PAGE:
This web content guide is the first version of many—an infinite, ever-evolving many! It aims to provide practical and actionable information about how best to plan, structure, and maintain meaningful content on your University of Michigan-Flint department website.
What Is This and Who Is It For?
What Is "Meaningful Content?"
Only your audience, your website’s users, can assess the quality (the “meaningfulness”) of your content. The best way to plan and structure meaningful content is to begin with a conversation with your audience.
Later in this guide we will share ideas and best practices for how to have those conversations. Before that, there are other broad truths about “meaningful web content” that are important to begin thinking about right away.
Some of the best thinking on the subject of writing for the web is found in Janice Redish’s book Letting Go of the Words (available online through the Thompson Library).
In her summary of Chapter 1 (“Content! Content! Content!”), Redish shares many of the most important truths about web content. She writes:
- People come to web sites to satisfy goals, to do tasks, to get answers to questions.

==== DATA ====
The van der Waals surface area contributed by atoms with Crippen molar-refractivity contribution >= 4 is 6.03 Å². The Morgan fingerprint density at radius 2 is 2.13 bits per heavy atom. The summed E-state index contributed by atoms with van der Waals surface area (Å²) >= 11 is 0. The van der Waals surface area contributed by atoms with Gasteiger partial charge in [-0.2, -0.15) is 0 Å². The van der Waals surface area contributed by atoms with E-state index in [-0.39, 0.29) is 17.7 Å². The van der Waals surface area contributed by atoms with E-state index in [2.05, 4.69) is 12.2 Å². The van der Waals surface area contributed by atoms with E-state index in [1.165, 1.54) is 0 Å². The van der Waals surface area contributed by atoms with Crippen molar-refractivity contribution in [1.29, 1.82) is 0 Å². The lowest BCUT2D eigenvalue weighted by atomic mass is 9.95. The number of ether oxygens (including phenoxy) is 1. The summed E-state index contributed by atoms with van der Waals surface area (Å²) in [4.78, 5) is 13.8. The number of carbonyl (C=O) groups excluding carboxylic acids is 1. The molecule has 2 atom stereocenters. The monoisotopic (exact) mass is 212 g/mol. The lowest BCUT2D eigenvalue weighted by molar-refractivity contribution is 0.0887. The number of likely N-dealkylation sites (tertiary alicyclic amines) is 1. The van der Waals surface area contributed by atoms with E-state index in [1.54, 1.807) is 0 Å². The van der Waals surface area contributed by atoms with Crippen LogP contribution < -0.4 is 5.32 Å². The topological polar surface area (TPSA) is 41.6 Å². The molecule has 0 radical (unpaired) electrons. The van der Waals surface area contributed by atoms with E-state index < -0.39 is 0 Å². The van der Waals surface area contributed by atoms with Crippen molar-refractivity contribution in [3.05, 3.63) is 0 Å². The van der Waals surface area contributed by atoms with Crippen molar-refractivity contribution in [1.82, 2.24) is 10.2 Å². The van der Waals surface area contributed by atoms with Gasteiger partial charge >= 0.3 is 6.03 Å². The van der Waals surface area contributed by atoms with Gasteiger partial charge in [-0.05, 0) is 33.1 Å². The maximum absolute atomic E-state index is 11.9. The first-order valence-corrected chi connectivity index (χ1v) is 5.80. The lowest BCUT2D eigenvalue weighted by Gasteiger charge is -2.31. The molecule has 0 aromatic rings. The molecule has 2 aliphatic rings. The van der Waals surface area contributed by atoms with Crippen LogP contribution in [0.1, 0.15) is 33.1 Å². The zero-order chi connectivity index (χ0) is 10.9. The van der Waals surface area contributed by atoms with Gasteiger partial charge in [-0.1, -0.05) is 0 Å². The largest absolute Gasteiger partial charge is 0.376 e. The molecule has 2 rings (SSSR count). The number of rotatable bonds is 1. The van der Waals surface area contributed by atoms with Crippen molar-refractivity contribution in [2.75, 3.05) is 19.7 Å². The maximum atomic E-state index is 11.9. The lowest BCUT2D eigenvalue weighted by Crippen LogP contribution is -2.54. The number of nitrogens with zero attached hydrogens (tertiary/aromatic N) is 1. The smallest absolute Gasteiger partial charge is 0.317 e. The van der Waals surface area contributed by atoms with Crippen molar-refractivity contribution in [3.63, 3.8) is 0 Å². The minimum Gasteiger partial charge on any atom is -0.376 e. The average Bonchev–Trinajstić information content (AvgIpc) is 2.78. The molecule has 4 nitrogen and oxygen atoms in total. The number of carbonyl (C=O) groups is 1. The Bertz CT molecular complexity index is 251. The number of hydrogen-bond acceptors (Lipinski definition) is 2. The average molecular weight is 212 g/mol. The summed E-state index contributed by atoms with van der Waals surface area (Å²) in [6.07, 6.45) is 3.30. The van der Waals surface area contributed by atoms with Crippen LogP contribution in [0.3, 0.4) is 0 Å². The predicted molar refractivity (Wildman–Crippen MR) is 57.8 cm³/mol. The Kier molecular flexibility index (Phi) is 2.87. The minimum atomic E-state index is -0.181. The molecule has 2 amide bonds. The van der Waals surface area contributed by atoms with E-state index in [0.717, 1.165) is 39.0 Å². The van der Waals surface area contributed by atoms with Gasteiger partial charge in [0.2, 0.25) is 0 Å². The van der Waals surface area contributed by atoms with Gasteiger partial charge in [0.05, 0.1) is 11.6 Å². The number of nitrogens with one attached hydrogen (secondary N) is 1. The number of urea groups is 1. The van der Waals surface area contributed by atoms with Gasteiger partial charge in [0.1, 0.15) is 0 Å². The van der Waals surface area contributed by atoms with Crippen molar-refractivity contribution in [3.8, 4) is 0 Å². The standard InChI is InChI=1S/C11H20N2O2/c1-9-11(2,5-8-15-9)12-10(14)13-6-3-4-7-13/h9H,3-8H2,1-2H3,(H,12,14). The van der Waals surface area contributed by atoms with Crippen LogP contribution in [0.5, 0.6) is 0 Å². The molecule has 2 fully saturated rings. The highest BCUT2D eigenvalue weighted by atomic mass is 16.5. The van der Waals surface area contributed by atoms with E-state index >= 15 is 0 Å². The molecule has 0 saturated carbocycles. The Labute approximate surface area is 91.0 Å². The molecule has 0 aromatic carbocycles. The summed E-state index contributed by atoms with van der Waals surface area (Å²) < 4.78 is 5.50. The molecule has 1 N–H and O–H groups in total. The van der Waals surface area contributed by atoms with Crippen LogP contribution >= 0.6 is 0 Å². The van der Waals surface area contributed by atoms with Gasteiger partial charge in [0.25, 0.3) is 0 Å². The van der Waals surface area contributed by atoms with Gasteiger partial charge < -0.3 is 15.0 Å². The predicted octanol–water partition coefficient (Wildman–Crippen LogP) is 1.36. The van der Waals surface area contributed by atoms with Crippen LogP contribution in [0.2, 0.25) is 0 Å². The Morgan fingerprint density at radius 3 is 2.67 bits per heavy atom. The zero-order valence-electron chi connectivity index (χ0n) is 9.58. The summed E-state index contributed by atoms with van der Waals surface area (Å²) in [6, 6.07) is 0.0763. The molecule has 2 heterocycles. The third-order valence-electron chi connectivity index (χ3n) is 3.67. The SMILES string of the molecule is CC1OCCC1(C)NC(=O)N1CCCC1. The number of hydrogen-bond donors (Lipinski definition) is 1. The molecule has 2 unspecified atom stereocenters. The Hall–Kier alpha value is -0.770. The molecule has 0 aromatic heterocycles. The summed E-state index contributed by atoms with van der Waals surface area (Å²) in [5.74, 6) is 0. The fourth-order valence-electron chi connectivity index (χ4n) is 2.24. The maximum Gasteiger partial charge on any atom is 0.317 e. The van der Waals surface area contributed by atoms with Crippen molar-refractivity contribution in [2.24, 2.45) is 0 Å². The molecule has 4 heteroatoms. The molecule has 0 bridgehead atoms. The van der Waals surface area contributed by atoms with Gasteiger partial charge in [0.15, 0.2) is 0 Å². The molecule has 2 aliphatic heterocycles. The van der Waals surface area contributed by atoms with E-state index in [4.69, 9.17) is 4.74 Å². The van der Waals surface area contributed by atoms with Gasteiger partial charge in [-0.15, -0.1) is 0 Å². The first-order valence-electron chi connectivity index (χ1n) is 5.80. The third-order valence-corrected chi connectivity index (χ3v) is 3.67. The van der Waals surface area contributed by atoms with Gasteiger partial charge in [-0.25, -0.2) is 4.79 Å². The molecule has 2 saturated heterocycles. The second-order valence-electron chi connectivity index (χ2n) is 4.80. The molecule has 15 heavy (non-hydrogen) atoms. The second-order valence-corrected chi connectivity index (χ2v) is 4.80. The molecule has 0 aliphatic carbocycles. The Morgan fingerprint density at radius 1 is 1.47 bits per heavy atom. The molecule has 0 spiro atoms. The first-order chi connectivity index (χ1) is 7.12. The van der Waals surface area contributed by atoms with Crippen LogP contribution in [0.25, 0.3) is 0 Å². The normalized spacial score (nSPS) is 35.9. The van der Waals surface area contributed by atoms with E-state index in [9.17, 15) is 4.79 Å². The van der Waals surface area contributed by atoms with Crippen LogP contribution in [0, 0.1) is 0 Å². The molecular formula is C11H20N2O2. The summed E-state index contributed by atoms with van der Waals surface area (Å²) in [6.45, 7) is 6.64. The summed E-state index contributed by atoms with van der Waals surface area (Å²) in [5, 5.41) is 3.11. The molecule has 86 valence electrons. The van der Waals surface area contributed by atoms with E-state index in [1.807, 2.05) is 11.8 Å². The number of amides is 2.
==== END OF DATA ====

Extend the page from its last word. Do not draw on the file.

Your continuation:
- Navigation, search, design, and technology support the content that people come for.
- The best metaphor for the web is phone, not filing cabinet.
- Every use of your site is a conversation started by your site visitor.
- Social media is pushing the web to be even more conversational.
To have good conversations through your website:
- Answer your site visitors’ questions throughout your web content, not only in sections called frequently asked questions (FAQ).
- Let your site visitors “grab and go” (“Scan, Find, Act”)
- Engage your site visitors (Meeting visitors’ needs = engagement).
- Market successfully to your site visitors by first satisfying the conversation they came to have.
- Improve search engine optimization (SEO) and internal site search.
- Be accessible to all.